"The murder of one or several terrorists will not solve the problem. The world experience of fighting against the Taliban movement tells us that. Look what happened after September 11, when the Taliban was destroyed, but terrorism only expanded. It is necessary to fight against the roots [of terrorism]," Shirin Ebadi told RIA Novosti in an interview.
Ebadi, who received the Nobel Peace Prize in 2003 for promoting human rights, said that the way to fight terrorism was through education rather than more violence.
"The world is currently repeating an experiment which has already failed. That is why we say, drop books on the Islamic State instead of bombs. Bombings will not destroy terrorists," Ebadi said.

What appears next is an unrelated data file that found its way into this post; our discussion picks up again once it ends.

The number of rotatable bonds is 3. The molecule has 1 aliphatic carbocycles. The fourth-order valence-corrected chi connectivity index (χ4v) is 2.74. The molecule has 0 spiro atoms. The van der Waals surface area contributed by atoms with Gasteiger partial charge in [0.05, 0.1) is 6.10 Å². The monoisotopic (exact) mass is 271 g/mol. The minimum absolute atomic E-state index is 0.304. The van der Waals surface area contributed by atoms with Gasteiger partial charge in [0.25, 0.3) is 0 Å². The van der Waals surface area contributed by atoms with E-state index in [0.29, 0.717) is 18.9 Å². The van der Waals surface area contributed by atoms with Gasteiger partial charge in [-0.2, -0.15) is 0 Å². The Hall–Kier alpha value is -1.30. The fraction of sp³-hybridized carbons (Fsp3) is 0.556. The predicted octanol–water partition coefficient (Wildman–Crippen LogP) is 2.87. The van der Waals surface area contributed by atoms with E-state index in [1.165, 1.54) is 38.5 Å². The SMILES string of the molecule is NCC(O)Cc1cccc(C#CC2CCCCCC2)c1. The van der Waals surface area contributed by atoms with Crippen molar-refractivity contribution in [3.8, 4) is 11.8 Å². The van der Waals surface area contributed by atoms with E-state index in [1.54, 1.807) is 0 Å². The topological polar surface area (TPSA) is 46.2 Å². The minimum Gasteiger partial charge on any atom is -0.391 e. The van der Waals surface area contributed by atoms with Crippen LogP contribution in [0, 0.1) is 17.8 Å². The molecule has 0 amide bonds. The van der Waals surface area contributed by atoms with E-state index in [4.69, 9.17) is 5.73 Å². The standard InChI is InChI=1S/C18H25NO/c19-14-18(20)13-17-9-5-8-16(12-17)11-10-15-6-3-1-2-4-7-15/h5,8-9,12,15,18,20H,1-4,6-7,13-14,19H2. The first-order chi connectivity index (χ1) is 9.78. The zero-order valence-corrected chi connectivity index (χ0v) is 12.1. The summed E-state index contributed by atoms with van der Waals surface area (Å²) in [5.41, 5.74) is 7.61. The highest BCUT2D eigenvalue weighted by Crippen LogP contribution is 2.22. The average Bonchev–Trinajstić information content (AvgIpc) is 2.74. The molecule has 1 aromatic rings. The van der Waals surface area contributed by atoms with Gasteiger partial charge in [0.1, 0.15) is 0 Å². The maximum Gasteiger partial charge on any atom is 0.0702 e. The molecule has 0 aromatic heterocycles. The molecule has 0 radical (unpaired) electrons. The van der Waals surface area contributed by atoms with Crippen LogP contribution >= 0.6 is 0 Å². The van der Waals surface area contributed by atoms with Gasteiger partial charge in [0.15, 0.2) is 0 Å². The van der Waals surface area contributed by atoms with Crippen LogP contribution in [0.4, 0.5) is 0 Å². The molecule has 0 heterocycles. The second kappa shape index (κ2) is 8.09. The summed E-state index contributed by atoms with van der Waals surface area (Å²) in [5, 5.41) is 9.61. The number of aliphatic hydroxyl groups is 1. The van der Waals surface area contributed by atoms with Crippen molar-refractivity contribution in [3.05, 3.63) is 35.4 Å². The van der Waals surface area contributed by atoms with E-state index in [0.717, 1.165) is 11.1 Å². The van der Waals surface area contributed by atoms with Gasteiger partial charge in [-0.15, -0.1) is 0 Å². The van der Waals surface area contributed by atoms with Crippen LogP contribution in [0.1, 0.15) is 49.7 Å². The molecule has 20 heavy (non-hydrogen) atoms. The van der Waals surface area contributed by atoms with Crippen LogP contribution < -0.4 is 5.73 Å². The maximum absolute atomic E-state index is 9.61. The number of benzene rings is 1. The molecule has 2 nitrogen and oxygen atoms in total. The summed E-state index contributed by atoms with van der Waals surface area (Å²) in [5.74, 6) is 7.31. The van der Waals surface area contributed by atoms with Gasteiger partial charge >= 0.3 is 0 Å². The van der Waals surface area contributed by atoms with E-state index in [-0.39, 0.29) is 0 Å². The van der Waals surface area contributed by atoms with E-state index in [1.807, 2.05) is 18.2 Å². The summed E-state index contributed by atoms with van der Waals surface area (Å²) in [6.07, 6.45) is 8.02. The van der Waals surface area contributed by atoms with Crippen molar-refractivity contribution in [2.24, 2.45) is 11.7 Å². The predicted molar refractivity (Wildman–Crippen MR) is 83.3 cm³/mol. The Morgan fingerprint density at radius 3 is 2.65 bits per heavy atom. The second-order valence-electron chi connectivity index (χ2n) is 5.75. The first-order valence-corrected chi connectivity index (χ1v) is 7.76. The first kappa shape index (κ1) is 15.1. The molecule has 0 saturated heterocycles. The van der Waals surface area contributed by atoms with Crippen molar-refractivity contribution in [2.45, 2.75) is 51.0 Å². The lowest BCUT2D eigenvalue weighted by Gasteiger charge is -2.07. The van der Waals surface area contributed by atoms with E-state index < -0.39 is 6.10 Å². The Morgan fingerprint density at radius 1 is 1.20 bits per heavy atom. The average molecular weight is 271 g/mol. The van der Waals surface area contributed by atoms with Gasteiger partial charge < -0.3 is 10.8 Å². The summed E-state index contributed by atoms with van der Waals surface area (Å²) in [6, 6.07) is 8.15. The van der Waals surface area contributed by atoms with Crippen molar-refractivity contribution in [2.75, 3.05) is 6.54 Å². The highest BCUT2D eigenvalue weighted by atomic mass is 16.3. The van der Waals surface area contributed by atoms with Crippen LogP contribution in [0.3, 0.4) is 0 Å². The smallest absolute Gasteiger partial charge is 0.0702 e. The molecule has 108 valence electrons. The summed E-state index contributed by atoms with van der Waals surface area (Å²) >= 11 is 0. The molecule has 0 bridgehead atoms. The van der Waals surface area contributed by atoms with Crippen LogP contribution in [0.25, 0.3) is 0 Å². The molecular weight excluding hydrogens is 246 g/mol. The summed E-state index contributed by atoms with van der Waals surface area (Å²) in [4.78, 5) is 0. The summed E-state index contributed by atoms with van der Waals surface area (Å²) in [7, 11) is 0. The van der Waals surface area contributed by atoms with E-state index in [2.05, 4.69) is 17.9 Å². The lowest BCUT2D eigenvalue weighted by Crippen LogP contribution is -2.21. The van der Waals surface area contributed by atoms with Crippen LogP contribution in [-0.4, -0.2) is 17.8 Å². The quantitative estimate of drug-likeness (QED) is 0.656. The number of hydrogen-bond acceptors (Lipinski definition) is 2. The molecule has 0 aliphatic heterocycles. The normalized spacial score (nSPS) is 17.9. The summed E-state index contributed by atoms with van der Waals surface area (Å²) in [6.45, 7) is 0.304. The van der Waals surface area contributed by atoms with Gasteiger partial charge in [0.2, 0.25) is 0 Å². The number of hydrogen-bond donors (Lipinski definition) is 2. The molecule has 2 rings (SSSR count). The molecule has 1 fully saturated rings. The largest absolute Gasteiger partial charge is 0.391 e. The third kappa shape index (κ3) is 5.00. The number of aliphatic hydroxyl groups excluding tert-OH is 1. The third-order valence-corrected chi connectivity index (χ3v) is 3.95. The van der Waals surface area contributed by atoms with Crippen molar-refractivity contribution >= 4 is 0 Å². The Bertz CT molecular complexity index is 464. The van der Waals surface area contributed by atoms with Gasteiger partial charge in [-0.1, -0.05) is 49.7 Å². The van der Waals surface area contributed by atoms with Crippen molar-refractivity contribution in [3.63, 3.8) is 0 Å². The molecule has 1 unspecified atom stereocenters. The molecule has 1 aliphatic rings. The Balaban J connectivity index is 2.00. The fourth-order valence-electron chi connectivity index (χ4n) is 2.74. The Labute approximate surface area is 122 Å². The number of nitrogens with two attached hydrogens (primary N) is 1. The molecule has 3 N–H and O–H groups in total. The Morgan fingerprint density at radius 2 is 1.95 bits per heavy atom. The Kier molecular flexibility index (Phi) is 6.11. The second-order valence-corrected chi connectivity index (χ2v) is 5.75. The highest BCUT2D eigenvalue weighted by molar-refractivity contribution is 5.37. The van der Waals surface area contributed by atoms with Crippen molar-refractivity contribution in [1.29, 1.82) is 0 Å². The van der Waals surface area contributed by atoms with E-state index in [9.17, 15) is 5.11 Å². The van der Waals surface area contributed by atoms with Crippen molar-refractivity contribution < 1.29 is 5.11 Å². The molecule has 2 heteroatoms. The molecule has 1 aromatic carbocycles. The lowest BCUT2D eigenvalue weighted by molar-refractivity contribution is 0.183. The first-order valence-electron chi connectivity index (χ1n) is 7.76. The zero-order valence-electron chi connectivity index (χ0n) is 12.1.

According to Ebadi, at least two factors facilitate terrorism — dictatorships and injustice.
The Daesh, also known as ISIL/The Islamic State terrorist group, which has been outlawed in Russia and many other countries, controls vast territories of Syria and Iraq and is currently considered to be a major threat to global security.
A US-led international coalition of around 60 nations has been conducting airstrikes against Daesh targets in Iraq and Syria since August 2014, without the approval of the Syrian authorities of the UN Security Council.
Russia has also been conducting airstrikes against terrorists in Syria since September 30, following a request from President Bashar Assad.